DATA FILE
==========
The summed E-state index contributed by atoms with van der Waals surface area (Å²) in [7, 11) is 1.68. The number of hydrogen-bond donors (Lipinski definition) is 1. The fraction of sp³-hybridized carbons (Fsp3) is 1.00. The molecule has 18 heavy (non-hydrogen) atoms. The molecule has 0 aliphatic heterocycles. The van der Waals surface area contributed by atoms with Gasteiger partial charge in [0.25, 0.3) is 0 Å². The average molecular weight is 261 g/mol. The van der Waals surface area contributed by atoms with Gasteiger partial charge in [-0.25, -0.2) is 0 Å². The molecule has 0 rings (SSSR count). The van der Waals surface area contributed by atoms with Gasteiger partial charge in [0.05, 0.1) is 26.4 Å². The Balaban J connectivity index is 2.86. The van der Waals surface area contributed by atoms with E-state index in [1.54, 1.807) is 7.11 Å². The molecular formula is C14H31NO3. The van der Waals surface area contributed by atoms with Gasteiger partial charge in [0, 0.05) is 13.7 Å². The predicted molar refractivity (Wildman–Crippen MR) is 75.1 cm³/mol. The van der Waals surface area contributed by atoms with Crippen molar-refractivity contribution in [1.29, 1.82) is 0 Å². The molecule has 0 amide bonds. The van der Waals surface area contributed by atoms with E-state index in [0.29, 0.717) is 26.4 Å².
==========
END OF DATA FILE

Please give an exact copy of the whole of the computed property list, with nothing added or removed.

The summed E-state index contributed by atoms with van der Waals surface area (Å²) in [7, 11) is 1.68. The number of hydrogen-bond donors (Lipinski definition) is 1. The fraction of sp³-hybridized carbons (Fsp3) is 1.00. The molecule has 18 heavy (non-hydrogen) atoms. The molecule has 0 aliphatic heterocycles. The van der Waals surface area contributed by atoms with Gasteiger partial charge in [0.25, 0.3) is 0 Å². The average molecular weight is 261 g/mol. The van der Waals surface area contributed by atoms with Gasteiger partial charge in [-0.25, -0.2) is 0 Å². The molecule has 0 rings (SSSR count). The van der Waals surface area contributed by atoms with Gasteiger partial charge in [0.05, 0.1) is 26.4 Å². The Balaban J connectivity index is 2.86. The van der Waals surface area contributed by atoms with E-state index in [1.54, 1.807) is 7.11 Å². The molecular formula is C14H31NO3. The van der Waals surface area contributed by atoms with Gasteiger partial charge in [0, 0.05) is 13.7 Å². The predicted molar refractivity (Wildman–Crippen MR) is 75.1 cm³/mol. The van der Waals surface area contributed by atoms with Crippen molar-refractivity contribution in [1.29, 1.82) is 0 Å². The molecule has 0 amide bonds. The van der Waals surface area contributed by atoms with E-state index in [0.29, 0.717) is 26.4 Å².